Lawn well filter

Discussion in 'Pumps and Tanks Well Forum & Blog' started by hampton roads Virginia, Jul 16, 2009.

  1. hampton roads Virginia

    hampton roads Virginia New Member

    Hello all,
    I drove a 20ft well and can get 7-8 gpm out of it. The water stains everything it touches with rust.

    1)are there any affordable filters available for iron that wont effect good pressure?
  2. Teets

    Teets CT pump guy

    Watertown, Connecticut
    What kind of pump are you using, and how often do you irrigate, and is it for irrigation only or the house also. You could install a sediment filter if it's used occasionally. You'd have to change the cartridge filter occasionally. If you use a lot of water out of this well pretty frequently, you'd probably need some kind of oxidizing backwashing filter to remove the iron.
  3. hampton roads Virginia

    hampton roads Virginia New Member

    Sorry I left out specifics. 1HP jet pump. 1 3/4" driven pvc. Water is used only for the lawn, since my thoughtful city outlaws we use any other water than theirs for the house :mad:
    I plan on twice a week at least when I run the irrigation system in the lawn. I was mostly concerned with losing pressure and G.P.M. if I installed a filter. Maybe I will just have to get precise with my sprinkler placement?
  4. Gary Slusser

    Gary Slusser That's all folks!

    A sediment cartridge is only going to remove particles larger than the micron rating of the cartridge, and block up. And that doesn't do anything to remove the dissolved iron that is causing the rust stains.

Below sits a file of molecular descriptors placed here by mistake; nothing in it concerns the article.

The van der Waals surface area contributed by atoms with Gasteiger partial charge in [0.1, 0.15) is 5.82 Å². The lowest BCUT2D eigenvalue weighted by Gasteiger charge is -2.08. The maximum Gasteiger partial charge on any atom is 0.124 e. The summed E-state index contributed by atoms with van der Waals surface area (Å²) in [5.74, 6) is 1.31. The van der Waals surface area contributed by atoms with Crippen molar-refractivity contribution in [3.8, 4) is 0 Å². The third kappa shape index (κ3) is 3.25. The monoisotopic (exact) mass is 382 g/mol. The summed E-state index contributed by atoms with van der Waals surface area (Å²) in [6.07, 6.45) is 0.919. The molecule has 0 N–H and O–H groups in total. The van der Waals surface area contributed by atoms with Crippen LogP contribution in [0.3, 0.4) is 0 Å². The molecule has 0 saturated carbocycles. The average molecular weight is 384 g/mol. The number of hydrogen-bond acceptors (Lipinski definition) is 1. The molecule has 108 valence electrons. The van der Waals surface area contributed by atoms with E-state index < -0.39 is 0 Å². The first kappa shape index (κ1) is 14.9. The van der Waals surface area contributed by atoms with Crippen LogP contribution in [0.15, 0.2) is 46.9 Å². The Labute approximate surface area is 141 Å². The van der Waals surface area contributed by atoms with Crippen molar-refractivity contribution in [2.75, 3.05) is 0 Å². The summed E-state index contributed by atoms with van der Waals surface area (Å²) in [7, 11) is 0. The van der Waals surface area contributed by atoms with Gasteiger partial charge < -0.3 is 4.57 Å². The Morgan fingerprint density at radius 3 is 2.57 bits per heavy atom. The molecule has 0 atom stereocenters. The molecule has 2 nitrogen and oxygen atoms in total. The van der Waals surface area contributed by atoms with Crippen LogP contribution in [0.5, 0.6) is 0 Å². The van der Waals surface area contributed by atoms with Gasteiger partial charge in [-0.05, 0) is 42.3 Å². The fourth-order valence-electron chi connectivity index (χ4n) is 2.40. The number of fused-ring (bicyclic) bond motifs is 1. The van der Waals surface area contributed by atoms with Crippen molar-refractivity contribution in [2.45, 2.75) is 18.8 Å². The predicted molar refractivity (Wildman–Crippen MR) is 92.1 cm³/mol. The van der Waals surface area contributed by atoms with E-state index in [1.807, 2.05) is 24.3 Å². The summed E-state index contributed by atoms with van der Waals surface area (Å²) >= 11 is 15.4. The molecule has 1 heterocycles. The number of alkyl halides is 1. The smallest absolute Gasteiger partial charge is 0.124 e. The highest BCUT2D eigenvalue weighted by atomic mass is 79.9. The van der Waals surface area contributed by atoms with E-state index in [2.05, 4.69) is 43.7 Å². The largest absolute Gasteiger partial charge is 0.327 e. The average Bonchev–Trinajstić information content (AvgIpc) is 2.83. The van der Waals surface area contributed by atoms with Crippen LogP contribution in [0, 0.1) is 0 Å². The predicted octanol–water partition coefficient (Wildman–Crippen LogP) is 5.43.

To remove iron you must oxidize it and remove the rust (with a real filter) from the water stream or, use ion exchange, a water softener.

    You don't want to size a softener correctly for the gpm irrigation can use and then use softened water to water the lawn, it will kill vegetation. So, you should rip out all the stuff that can't survive without watering and be greener as a water conservationist.... ;)
  5. drick

    drick In the Trades

    I have very high iron in the water I use for irrigation. Forget about filtering it out unless you want to spend big $$$. They make some chemical (The name escapes me right now) that ties up the dissolved iron that you can inject into your irrigation water, but I heard that it only works at relatively low concentrations of iron. The easiest and cheapest thing to do is as you suggest, become more precise on your sprinkler placements. Flowers and shrubs look nice around the house and walk anyways:)

  6. Gary Slusser

    Gary Slusser That's all folks!

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